1. We don’t need to reverse it completely. So sugar and spices and citrus and coffee are trade goods — there’s nothing wrong with using trade goods. As that excellent book points out, our ancestors have been trading for thousands of years. The point of trying to eat local is to buy local apples when they’re in season, and so on. It’s to put those apples up for the winter instead of switching immediately to New Zealand (or wherever) apples when the English ones are gone.

  2. Valeree – I agree with you, at least in part. I don’t believe there is anything wrong with trade goods in principle, the problem is the practice. The environmental and social destruction that large-scale trade of food has caused is astronomical, and it is this that I believe needs reversing. If food is grown sustainably and in a manner that supports local cultures and economies, then traded over distances, fine. Otherwise I think it is problematic. As such, I do my best to only purchase trade goods that are marked both ‘organic’ and ‘fair trade.’ I know this is not foolproof, but it’s the best way I’ve found so far to feel comfortable with purchasing food produced by people I cannot meet and in conditions I cannot see for myself.

    By the way, your blog looks really interesting! I had not seen it before. I look forward to browsing through it. Congrats on all the canning you’ve done! My efforts pale in comparison. Do you have your recipes posted on your blog? I had really hoped to make chili sauce but only got around to making some basics. Hopefully I’ll do more next year!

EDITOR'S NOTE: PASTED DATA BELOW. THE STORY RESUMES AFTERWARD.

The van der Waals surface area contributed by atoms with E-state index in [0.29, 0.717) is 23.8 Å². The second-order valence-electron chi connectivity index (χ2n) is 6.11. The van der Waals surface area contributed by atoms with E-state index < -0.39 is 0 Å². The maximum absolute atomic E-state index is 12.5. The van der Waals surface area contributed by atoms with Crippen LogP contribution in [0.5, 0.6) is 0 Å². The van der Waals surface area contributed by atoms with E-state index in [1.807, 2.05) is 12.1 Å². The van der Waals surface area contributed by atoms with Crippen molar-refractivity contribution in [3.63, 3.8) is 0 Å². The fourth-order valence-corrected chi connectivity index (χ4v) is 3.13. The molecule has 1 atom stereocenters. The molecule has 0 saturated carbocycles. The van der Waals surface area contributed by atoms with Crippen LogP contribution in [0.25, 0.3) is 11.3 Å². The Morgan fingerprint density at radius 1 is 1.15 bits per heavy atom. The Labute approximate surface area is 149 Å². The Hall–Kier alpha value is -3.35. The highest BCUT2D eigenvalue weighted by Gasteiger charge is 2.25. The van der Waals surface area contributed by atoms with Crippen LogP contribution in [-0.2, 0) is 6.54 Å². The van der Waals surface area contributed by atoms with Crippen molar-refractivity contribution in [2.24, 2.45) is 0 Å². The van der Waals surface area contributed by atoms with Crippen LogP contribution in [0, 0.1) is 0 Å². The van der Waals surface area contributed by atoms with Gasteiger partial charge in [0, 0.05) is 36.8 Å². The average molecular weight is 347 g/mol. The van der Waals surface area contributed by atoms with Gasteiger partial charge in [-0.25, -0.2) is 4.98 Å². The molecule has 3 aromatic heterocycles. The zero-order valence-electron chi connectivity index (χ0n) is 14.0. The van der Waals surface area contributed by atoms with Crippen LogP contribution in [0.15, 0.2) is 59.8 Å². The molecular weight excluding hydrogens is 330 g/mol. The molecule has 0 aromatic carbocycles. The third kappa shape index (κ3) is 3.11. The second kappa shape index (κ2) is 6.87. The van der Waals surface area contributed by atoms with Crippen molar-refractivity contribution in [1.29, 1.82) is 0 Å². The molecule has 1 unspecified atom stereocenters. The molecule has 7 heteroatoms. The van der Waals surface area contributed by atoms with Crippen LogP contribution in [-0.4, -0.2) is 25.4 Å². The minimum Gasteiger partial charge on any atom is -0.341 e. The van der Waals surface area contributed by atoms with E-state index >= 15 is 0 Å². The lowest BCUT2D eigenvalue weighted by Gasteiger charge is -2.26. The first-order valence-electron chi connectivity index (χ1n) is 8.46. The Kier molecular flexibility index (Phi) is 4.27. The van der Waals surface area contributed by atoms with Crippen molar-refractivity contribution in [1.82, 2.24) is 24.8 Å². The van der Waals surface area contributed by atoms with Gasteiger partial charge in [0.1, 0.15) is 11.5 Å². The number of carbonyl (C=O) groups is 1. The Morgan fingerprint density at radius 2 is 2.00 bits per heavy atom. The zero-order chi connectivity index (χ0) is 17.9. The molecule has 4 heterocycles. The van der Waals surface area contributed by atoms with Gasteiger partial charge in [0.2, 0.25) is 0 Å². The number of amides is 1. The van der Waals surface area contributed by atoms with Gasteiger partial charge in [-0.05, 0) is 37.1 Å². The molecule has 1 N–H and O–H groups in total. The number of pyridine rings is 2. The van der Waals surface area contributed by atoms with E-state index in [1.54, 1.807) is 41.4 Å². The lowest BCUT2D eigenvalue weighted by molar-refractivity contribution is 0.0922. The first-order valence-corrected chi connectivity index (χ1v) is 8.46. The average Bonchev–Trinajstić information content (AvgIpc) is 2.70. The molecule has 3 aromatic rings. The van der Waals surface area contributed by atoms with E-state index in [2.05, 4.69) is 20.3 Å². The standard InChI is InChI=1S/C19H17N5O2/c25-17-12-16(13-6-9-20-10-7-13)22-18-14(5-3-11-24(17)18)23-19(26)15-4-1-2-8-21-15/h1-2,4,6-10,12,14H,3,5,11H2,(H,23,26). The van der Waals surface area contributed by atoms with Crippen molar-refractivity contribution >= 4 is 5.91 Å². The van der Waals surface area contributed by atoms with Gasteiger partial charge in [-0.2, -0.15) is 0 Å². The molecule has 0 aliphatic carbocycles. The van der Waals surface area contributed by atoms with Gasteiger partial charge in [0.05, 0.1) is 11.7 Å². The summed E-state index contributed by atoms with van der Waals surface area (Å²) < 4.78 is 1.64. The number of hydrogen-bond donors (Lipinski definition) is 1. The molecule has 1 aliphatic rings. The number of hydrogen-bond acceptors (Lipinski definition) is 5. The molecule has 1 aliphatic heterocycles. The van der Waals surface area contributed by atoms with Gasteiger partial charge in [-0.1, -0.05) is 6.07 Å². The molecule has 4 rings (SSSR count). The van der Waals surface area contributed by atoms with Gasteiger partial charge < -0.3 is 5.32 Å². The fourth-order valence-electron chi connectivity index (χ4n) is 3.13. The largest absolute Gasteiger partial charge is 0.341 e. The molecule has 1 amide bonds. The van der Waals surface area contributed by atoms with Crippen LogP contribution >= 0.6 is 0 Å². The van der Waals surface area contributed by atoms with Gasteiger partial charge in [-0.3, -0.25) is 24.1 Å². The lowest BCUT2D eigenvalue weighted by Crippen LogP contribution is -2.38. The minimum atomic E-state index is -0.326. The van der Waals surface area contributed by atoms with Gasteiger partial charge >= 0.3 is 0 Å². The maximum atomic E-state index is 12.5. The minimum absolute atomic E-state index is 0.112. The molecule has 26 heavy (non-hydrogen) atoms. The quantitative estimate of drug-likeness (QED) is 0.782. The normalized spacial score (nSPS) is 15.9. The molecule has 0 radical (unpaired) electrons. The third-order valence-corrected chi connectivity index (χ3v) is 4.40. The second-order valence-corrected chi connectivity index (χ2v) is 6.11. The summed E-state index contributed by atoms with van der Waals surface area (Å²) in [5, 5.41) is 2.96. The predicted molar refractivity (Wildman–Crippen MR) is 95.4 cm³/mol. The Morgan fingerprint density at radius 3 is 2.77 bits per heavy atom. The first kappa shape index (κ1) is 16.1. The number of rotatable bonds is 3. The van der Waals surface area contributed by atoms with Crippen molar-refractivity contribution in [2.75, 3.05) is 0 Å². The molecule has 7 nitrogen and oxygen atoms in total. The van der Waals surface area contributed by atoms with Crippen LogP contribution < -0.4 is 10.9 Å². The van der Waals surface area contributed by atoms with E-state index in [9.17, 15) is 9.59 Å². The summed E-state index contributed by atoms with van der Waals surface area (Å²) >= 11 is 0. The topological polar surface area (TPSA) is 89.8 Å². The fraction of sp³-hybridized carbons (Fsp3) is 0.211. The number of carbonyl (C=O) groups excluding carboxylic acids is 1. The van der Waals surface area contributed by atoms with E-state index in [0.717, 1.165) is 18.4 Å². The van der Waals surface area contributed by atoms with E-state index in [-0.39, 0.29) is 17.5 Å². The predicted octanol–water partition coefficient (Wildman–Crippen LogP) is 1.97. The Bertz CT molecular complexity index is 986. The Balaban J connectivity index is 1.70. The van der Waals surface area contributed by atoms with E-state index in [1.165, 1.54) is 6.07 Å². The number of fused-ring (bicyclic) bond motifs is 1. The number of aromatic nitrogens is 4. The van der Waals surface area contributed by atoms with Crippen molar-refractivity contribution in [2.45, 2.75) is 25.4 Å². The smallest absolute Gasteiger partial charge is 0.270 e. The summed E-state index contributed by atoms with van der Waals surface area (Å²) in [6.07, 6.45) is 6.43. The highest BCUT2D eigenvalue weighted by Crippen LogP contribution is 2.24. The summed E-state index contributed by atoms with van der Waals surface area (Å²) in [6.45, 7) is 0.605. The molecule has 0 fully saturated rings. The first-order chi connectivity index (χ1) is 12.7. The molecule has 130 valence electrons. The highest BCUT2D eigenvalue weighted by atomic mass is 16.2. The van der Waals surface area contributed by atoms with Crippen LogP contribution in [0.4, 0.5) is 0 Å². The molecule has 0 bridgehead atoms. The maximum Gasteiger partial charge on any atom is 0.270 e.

3. I have also been thinking along the same lines regarding the sustainability of canning. I have been thinking of fermenting as well, but what about the salt? I am living in Eastern Ontario, and as far as I know, neither of us are anywhere near a source of salt. Maybe dehydrating?…

  4. Hi Amanda – Windsor salt actually comes from…. Windsor! Or perhaps Goderich or somewhere around there. Eastern Lake Huron is actually one huge salt deposit so, depending on how close you want to count your ‘local,’ salt is indeed available locally (albeit industrially).

    Regarding salt, however, I’ve had it pointed out to me that local salt does not contain iodine, and even with iodine supplementation, we don’t get enough. As such we really need to eat sea salt. I had my mother bring me home some sea salt from her last trip to the Mediterranean, so as long as that holds out, I’m good. Not sure what I’m going to do after that – it may be one of those ingredients that I allow myself to buy imported, as long as it is fair trade and sustainably produced. I have noticed a long-standing pain in my thumb joint – possibly linked to gout which I understand can be linked to low iodine – is gone since switching to sea salt.